Feeling the Heat

Understanding heat-related illnesses that result from summer workouts.

As warmer weather settles in, we all want to get outside and enjoy the sunshine. But if you’re planning a workout, be aware that the extra heat puts more stress on your body. You’ll want to take extra steps to avoid heat-related illnesses.

Here’s how it works. When your body starts to get too hot, it sends blood up to your skin where it can be cooled by evaporating sweat. But this leaves less blood for the muscles you’re working out. That in turn makes your heart work harder, increasing your heart rate. And when humidity is really high, your sweat doesn’t cool you as quickly, so your core temperature soars. It’s a cardiovascular double whammy, leading to dehydration and heat-related illnesses.

Let’s take a look at these illnesses and their symptoms:

Heat cramps – painful muscle spasms

Exercise-associated collapse – dizziness or fainting after a long workout or long periods of standing or sitting in the heat

Heat exhaustion – headache, weakness, fainting, nausea, vomiting, sweating and clammy skin

Heat stroke – potentially life threatening, symptoms can include confusion, dizziness, nausea, visual problems and heart rhythm issues

As you can see there are quite a range of symptoms. Do not ignore these issues. If left untreated, heat-related illnesses can become medical emergencies in a hurry.

This doesn’t mean you can’t exercise if the sun’s out. It just means you need to take some extra care when you do.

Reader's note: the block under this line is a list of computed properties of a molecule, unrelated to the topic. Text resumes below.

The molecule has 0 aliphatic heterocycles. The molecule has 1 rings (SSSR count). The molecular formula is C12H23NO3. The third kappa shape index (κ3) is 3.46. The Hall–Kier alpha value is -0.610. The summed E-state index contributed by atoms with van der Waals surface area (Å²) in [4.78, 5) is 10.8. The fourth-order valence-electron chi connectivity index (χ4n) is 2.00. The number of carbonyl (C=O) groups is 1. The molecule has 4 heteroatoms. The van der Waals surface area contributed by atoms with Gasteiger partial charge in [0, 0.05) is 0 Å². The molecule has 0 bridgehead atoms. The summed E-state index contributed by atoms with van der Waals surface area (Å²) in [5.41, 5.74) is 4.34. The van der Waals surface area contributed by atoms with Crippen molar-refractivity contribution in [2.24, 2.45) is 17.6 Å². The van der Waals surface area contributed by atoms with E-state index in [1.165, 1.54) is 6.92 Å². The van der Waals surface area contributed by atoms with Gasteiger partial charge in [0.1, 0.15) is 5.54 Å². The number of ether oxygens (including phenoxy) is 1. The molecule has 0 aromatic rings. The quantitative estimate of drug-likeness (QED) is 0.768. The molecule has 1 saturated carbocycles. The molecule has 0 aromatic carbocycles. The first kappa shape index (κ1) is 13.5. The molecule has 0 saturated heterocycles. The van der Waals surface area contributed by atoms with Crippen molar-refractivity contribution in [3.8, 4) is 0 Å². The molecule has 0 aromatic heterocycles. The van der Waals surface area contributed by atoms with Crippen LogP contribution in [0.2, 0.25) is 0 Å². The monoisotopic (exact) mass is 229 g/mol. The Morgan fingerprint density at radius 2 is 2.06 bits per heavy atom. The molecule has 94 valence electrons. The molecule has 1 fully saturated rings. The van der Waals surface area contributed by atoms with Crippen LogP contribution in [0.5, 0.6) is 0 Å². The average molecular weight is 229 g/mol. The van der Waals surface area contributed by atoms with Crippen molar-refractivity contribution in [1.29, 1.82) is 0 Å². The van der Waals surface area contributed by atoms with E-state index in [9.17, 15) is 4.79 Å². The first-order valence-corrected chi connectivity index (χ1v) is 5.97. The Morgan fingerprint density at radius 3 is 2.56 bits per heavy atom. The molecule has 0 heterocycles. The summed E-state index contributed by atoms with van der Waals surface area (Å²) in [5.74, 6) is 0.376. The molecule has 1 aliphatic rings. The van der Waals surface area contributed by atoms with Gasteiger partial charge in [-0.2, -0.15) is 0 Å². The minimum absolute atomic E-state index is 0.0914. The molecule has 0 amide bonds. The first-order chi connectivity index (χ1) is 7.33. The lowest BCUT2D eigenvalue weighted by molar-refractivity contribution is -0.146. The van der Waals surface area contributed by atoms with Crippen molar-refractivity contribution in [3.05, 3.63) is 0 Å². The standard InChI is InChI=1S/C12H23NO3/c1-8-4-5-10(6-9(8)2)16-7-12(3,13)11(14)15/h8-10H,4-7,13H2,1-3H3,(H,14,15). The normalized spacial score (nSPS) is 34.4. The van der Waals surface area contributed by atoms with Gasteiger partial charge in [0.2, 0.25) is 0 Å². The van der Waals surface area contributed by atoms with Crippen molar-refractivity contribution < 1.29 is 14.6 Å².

Check the temperature
Look at the forecast and see what the temperatures are expected to be during your activity.

Dress for success
Loose fitting clothing gives sweat a chance to cool your body, and a hat can help protect you from the sun’s rays.

Start slow
Don’t go too hard on day one. Start slowly and let your body adapt to the heat over days or weeks.

Stay hydrated
Sweating uses a lot of fluids. Drink plenty of water and consider a sports drink to replenish the electrolytes you burn while exercising.

Now you know how to beat the heat and keep up those exercise routines. Stay healthy this summer, and don’t forget the sunscreen!

Source
Male runner drinking water.

Subscribe to BlueNews

Get great tips for healthy living, plus the latest news about our benefits, wellness resources, and rewards programs.

You might also like:

Woman in bathing cap and goggles in swimming pool

Creative Ways to Work Out Outside the Gym

Read Article
Woman stand up paddleboarding on lake

5 Alternatives to Traditional Outdoor Exercise

Read Article
Woman applying sunscreen to shoulder

4 Precautions for Summer Exercise

Read Article

We use cookies on this website to give you the best experience and measure website usage. By continuing to use this website, you consent to these cookies.
For more information, view our privacy policy.

X